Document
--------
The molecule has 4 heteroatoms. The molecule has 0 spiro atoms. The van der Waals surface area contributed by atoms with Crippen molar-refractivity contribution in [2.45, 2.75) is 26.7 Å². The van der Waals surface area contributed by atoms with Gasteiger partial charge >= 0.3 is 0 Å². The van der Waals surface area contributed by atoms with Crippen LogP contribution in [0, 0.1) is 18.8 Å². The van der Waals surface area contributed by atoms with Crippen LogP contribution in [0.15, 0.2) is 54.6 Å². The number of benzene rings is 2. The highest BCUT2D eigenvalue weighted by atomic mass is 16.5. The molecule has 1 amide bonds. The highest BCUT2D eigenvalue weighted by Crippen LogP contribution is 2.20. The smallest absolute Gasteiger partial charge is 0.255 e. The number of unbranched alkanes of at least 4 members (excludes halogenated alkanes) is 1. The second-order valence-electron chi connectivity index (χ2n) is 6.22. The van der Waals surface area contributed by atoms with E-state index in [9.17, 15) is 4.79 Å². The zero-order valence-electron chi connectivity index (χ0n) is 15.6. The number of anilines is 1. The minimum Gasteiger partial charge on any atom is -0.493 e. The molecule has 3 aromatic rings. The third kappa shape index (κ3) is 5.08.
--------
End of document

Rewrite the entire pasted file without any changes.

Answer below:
The molecule has 4 heteroatoms. The molecule has 0 spiro atoms. The van der Waals surface area contributed by atoms with Crippen molar-refractivity contribution in [2.45, 2.75) is 26.7 Å². The van der Waals surface area contributed by atoms with Gasteiger partial charge >= 0.3 is 0 Å². The van der Waals surface area contributed by atoms with Crippen LogP contribution in [0, 0.1) is 18.8 Å². The van der Waals surface area contributed by atoms with Crippen LogP contribution in [0.15, 0.2) is 54.6 Å². The number of benzene rings is 2. The highest BCUT2D eigenvalue weighted by atomic mass is 16.5. The molecule has 1 amide bonds. The highest BCUT2D eigenvalue weighted by Crippen LogP contribution is 2.20. The smallest absolute Gasteiger partial charge is 0.255 e. The number of unbranched alkanes of at least 4 members (excludes halogenated alkanes) is 1. The second-order valence-electron chi connectivity index (χ2n) is 6.22. The van der Waals surface area contributed by atoms with E-state index in [9.17, 15) is 4.79 Å². The zero-order valence-electron chi connectivity index (χ0n) is 15.6. The number of anilines is 1. The minimum Gasteiger partial charge on any atom is -0.493 e. The molecule has 3 aromatic rings. The third kappa shape index (κ3) is 5.08.